Print This Page


A marine deposit called glauconite that is iron potassium silicate and an excellent source of trace minerals. Texas greensand contains 19-20% iron.


Here's some information by John Ferguson, Nature's Way Resources:


Traditionally, we were taught that plants can grow with only 16 elements. However recent research has shown that plants grown with a much wider assortment of nutrients have less disease and insect problems, use less water, taste better, have larger and more fragrant flowers, etc. The human body has 90 elements in it. If these elements are not in the soil then plants cannot absorb them, and we do not get them when we eat the plants and fruits, nuts, etc. Many health problems are the end result of this type of scenario.


There is an excellent lecture available on CD on the importance of trace elements. It is called "Dead Doctors Don't Lie", By Joel Wallach, DVM, N.D. It explains why we have so many health problem associated with the lack of nutrients in our food supply. Almost all of Dr. Wallach's statements have been confirmed by other researchers since this lecture was recorded many years ago. This is a fun lecture to listen to, as Dr, Wallach has quite a sense of humor as he explains the importance of trace elements for both animal and human health.


So what does this have to do with greensand? As we all know seawater has almost all the elements known to mankind in it. Greensand is a naturally occurring mineral mined from ocean deposits from a sedimentary rock known as "Glauconite," hence it contains these nutrients. It is often an olive-green colored sandstone like rock found in layers in many sedimentary rock formations.


Origin of Greensand


Greensand mine in Brazil | Photo via Wikipedia

Greensand forms in anoxic (without oxygen) marine environments that are rich in organic detritus and low in sedimentary inputs. Thus when greensand is exposed to oxygen, the complex minerals break down and the nutrients are released into the soil.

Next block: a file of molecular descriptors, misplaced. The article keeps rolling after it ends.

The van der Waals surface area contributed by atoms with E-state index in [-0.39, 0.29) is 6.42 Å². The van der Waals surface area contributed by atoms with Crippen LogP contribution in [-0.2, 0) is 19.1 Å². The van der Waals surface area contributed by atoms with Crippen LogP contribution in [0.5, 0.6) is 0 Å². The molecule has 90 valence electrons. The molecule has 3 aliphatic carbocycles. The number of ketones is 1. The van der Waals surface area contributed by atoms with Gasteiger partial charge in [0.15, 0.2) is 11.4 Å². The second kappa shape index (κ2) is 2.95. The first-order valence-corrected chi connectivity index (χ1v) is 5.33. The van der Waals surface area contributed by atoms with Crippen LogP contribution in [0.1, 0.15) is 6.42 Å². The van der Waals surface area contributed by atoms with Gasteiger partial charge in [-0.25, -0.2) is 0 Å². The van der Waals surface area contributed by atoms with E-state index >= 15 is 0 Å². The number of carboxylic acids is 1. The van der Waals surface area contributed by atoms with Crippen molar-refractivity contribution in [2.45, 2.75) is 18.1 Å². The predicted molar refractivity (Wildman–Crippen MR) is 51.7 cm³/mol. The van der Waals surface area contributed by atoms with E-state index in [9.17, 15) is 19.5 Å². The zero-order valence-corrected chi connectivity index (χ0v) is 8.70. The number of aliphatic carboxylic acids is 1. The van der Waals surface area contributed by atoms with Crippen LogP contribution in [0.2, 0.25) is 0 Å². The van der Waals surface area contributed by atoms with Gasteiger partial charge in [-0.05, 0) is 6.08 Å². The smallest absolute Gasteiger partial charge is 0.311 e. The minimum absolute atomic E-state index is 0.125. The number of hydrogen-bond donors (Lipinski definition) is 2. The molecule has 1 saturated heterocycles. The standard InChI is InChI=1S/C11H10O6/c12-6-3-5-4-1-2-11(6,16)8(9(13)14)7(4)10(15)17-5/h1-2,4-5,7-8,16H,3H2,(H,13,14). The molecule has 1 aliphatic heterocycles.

Greensand in our area is a dark greenish gray color when dry and turns almost black when wet. Greensand is a very heavy mineral with a density of approximately 90 pounds per cubic foot (over 1 ton per cubic yard). The minerals are normally released slowly over time but occur much faster in organic rich soils full of beneficial microbes (microbes produce organic acids as they break down organic matter which facilitates the release of the minerals for plant absorption).


The pH of greensand varies from slightly acidic to slightly alkaline depending on the source and has little effect on soils. For those that want a more technical explanation and references see the paper on Greensand on the Nature's Way Resources website at


Uses of Greensand


Greensand has been used for over 100 years as a natural source of slow release fertilizer and soil conditioner. The slow release of potash and phosphate does not burn plants and the minerals improve the moisture holding properties of soil.


Greensand often has the consistency of sand but is able to absorb 10 times more moisture, making it a good amendment for use in agriculture and horticulture for many soils types. Greensand does not burn plants and helps the beneficial microbes to grow in the soil. It also has been found to be a good conditioner to help loosen heavy and tight soils and help bind loose soils.


Recommended application is 2-4 pounds of greensand per 100 square feet or 1 ton per acre. For potting soils 5-20 pounds per cubic yard can be beneficial. It is a good idea to repeat this every few years to replace the nutrients that have been used up or leached from the soil.


A field test by Rutgers University in a sandy loam soil with greensand applied in the row at the time of planting, found that the application of greensand increased the yield of potatoes by 16%.


The benefits of greensand, largely unexplained by scientific research are far more than a laboratory analysis would indicate. However numerous greenhouse and field studies have shown significant improvement in the growth of plants. Other studies have shown that the use of greensand improves the taste, color, nutritional value, the health of plants and the health of soils.





  Search Library Topics      Search Newspaper Columns